A Life of Prayer: getting started

How does one adopt a contemplative lifestyle? There are many ways to live a consecrated life. In this posting, I will discuss the initial steps I took to get started.

First, consider how dedicated to prayer you wish to be. You could start with a minimum of twice a day (morning/evening). Then, as you develop that routine, add a mid-day prayer. The prayers need not be long, drawn out activities. What is important is to establish a prayer line to God. I wish to adopt 7 times a day as do Cistercian contemplatives which works out to about every two hours. And before you say, that cannot be done with work and schooling, I did exactly this while working full-time plus attending grad school full time. I MADE time waking early, during breaks, during walks or even during swimming. Prayer can be anywhere as long as the mind can be directed to God. Right now, I am managing 4 times a day (morning, mid-morning, noon, and evening) but I hope to increase that.  

 Second, incorporate reading the scriptures into your daily routine. This is not about marathon reading. In fact, lectio divino (mindful listening and pondering) can be done in a verse or two upon which you will ponder during the day. Some call this ‘meditation’ but another way to consider it is ‘ruminating’ on the word of God. It is amazing how much more meaning and memorization can occur with this technique. Moreover, scripture study may involve listening as in mp3 or online. Sometimes, hearing the Word brings a different perspective that reading does not.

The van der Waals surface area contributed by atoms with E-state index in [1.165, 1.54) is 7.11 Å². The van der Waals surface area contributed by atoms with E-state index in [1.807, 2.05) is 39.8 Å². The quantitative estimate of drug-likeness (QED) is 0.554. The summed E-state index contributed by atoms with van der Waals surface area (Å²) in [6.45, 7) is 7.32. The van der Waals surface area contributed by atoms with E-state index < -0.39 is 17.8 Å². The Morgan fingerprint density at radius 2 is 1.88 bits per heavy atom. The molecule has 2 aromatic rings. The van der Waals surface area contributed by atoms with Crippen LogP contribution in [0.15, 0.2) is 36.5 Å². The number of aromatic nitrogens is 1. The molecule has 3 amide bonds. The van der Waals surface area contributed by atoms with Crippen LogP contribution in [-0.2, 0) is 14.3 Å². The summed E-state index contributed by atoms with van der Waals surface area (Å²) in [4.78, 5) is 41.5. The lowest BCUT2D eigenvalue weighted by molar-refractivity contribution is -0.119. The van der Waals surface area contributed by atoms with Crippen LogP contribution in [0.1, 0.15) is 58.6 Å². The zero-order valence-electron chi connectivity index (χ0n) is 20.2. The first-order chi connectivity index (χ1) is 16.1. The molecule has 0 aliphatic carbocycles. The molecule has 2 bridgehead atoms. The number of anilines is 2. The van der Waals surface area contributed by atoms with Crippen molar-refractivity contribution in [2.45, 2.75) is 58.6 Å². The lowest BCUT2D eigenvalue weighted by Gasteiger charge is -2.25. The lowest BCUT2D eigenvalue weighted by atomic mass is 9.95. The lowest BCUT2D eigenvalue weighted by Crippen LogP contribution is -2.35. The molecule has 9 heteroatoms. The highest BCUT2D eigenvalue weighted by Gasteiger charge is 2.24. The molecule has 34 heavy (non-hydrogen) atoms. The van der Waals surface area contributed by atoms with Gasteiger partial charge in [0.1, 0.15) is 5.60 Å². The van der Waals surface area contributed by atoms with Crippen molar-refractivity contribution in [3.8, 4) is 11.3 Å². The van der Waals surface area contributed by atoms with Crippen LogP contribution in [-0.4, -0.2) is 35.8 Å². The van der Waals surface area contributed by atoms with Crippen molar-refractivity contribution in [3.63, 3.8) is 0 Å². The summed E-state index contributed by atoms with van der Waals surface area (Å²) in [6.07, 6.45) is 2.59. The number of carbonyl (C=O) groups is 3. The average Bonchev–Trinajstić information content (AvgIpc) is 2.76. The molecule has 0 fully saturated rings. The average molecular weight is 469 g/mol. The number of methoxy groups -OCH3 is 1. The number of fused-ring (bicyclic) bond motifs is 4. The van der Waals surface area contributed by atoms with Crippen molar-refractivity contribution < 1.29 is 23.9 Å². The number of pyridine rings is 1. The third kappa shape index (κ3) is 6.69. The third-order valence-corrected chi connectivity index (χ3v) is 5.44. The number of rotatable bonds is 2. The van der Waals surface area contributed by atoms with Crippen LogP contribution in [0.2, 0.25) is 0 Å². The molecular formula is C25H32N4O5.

Thirdly, return to song and psalm. Reciting a psalm or singing a hymn (hopefully related to the scripture verse of the day) just adds that much more to the daily routine. The psalms were meant to be sung, or at least chanted. There is every kind of emotion in the psalms: from sublime love and worship to anger and desire for revenge. All that reflects the human experience. Now, I am not a singer by any stretch of the imagination but I know that God delights in song so I do my best. After all, this is about a personal relationship and there is a lot of divine forgiveness given for my song.